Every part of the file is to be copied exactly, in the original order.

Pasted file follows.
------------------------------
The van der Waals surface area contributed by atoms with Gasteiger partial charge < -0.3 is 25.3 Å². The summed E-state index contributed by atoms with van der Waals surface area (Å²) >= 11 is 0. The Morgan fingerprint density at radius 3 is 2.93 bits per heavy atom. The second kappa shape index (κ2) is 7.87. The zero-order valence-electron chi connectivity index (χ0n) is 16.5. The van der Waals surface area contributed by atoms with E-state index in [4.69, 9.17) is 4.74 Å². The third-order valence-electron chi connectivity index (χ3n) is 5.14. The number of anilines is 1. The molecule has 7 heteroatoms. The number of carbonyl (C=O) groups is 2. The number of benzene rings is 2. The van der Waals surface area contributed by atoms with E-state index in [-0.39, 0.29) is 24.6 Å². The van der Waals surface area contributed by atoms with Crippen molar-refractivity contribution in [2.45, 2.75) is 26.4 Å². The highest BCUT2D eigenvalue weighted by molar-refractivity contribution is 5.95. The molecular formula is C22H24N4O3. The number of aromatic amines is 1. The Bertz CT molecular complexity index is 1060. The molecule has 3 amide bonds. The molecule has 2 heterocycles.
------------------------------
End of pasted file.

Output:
The van der Waals surface area contributed by atoms with Gasteiger partial charge < -0.3 is 25.3 Å². The summed E-state index contributed by atoms with van der Waals surface area (Å²) >= 11 is 0. The Morgan fingerprint density at radius 3 is 2.93 bits per heavy atom. The second kappa shape index (κ2) is 7.87. The zero-order valence-electron chi connectivity index (χ0n) is 16.5. The van der Waals surface area contributed by atoms with E-state index in [4.69, 9.17) is 4.74 Å². The third-order valence-electron chi connectivity index (χ3n) is 5.14. The number of anilines is 1. The molecule has 7 heteroatoms. The number of carbonyl (C=O) groups is 2. The number of benzene rings is 2. The van der Waals surface area contributed by atoms with E-state index in [-0.39, 0.29) is 24.6 Å². The van der Waals surface area contributed by atoms with Crippen molar-refractivity contribution in [2.45, 2.75) is 26.4 Å². The highest BCUT2D eigenvalue weighted by molar-refractivity contribution is 5.95. The molecular formula is C22H24N4O3. The number of aromatic amines is 1. The Bertz CT molecular complexity index is 1060. The molecule has 3 amide bonds. The molecule has 2 heterocycles.